Notes about things

A collection of my notes. Provided as is with no warranty of any kind expressed or implied.

Installing and using virtualenvwrapper

Virtualenv is a part of everyday life. However it can be painful to manage a ton of virtual environments. Without careful management, adding virtual environments all over the place can cause clutter in version control.

virtualenvwrapper allows storing as many virtual environments as you need in a single non-project location. It provides commands to create, edit, switch, and remove virtual environments.

Install pip

$ sudo apt-get install python-pip

Install virtualenv

$ sudo pip install virtualenv

Create a dir to store your virtualenvs (eg. ~/.virtualenvs)

$ mkdir ~/.virtualenvs

At this point virtualenv is setup with the standard commands. The following instructions are to setup the virtualenvwrapper.

Install virtualenvwrapper

$ sudo pip install virtualenvwrapper

Set WORKON_HOME to your virtualenv dir

$ export WORKON_HOME=~/.virtualenvs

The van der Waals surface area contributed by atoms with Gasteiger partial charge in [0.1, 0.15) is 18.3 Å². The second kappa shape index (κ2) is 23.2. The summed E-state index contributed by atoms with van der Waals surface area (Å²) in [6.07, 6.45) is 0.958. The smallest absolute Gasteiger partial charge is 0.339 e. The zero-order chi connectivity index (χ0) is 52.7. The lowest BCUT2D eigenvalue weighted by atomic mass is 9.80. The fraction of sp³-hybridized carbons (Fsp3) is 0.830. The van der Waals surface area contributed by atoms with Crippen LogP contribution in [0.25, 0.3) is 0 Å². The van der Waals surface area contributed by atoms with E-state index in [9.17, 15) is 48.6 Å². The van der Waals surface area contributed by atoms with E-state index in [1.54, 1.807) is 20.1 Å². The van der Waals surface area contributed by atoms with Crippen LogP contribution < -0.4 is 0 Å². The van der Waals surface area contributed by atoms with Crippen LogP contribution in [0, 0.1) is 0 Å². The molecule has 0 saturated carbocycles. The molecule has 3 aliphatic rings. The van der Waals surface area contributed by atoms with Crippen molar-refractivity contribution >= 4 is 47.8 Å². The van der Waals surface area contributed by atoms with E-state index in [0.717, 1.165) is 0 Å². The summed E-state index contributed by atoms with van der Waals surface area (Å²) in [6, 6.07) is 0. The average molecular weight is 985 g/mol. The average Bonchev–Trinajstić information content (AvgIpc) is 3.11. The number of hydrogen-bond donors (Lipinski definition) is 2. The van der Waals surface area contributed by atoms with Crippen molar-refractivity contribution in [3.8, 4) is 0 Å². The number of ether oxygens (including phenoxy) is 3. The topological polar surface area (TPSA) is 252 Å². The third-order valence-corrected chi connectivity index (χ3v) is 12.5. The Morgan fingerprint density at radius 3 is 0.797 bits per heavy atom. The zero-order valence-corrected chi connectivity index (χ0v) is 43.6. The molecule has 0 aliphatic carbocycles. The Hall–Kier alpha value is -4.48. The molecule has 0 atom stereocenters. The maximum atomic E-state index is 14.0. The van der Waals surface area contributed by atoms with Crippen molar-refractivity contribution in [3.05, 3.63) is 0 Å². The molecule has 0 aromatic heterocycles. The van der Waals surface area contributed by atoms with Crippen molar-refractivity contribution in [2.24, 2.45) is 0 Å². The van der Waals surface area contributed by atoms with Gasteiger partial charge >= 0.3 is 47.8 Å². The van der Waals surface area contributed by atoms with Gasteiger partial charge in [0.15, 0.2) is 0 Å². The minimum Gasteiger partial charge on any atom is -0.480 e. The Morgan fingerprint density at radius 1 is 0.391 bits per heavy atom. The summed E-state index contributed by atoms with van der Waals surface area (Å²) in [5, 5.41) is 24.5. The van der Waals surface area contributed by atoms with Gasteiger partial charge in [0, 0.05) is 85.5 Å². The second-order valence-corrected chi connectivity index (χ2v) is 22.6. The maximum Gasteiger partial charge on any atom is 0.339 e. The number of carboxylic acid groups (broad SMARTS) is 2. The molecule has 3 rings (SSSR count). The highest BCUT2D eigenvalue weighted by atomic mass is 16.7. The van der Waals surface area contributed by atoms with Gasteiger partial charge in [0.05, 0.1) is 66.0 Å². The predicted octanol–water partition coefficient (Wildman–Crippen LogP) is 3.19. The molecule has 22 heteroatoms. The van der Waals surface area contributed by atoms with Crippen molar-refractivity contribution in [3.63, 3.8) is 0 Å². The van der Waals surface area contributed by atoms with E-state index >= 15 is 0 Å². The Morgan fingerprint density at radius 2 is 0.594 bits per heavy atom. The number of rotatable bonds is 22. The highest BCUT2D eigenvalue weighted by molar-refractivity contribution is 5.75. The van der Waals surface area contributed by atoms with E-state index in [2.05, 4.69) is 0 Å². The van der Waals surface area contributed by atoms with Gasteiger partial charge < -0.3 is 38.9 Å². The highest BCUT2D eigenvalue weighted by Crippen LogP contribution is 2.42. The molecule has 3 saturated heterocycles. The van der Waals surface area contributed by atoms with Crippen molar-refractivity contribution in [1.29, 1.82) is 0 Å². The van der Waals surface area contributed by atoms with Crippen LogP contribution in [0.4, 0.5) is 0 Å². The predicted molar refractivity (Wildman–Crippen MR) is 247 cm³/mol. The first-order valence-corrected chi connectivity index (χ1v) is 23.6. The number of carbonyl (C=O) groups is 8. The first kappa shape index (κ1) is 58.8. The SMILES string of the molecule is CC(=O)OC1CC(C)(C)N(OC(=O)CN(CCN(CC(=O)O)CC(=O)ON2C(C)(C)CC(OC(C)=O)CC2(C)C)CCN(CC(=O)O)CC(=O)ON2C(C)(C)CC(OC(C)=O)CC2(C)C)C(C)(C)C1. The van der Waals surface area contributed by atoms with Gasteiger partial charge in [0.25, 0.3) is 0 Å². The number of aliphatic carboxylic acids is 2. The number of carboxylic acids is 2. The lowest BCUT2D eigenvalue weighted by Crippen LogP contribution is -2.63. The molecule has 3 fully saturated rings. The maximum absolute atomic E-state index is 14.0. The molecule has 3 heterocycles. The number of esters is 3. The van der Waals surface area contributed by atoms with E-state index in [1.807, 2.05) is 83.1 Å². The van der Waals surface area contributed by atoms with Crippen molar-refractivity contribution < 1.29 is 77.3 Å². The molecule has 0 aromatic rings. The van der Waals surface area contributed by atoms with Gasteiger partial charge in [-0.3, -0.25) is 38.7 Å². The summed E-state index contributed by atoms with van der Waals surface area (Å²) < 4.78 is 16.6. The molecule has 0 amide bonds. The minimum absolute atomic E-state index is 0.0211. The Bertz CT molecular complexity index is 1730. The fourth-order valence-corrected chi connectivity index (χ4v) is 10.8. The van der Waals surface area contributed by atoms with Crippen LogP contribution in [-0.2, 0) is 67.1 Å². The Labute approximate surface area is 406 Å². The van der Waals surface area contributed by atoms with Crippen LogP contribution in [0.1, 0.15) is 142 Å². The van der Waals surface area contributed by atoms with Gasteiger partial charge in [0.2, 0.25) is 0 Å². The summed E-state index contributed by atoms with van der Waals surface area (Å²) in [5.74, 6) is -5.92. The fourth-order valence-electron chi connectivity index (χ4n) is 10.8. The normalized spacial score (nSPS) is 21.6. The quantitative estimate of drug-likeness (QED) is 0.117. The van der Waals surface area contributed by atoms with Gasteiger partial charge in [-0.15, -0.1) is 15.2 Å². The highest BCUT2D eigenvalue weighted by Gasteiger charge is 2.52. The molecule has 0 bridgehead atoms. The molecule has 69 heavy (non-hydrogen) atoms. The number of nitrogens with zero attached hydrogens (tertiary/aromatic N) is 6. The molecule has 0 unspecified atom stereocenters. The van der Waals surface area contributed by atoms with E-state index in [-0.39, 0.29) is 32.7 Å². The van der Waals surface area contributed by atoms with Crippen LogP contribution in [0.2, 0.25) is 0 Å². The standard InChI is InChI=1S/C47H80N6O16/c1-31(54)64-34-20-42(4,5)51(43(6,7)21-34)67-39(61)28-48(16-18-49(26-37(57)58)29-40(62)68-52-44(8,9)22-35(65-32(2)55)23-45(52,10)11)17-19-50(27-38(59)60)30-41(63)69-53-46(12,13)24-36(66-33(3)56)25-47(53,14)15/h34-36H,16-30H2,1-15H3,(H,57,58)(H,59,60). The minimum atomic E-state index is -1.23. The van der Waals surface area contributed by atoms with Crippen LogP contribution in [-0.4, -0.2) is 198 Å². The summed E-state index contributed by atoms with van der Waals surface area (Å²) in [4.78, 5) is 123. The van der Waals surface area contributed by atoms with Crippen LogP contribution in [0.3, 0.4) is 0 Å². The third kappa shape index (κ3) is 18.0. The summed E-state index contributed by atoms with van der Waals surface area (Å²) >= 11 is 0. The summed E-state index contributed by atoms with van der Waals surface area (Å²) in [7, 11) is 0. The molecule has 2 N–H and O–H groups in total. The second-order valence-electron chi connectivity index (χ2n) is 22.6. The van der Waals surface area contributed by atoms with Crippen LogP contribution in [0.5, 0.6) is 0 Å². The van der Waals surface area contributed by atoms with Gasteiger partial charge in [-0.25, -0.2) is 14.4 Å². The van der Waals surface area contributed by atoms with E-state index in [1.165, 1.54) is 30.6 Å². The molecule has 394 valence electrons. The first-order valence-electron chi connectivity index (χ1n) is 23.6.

Add virtualenvwrapper.sh to .bashrc

Add this line to the end of ~/.bashrc so that the virtualenvwrapper commands are loaded.

$ . /usr/local/bin/virtualenvwrapper.sh

Exit and re-open your shell, or reload .bashrc with the command $ source ~/.bashrc and you should be ready to go.

Create a new virtualenv

$ mkvirtualenv myprojectenv

to exit your new virtualenv, use deactivate as normal.

Switch between enviornments with workon

To load or switch between virtualenvs, use the workon command:

$ workon myprojectenv

References

http://virtualenvwrapper.readthedocs.org/en/latest/ http://www.rdegges.com/why-dont-you-use-virtualenvwrapper/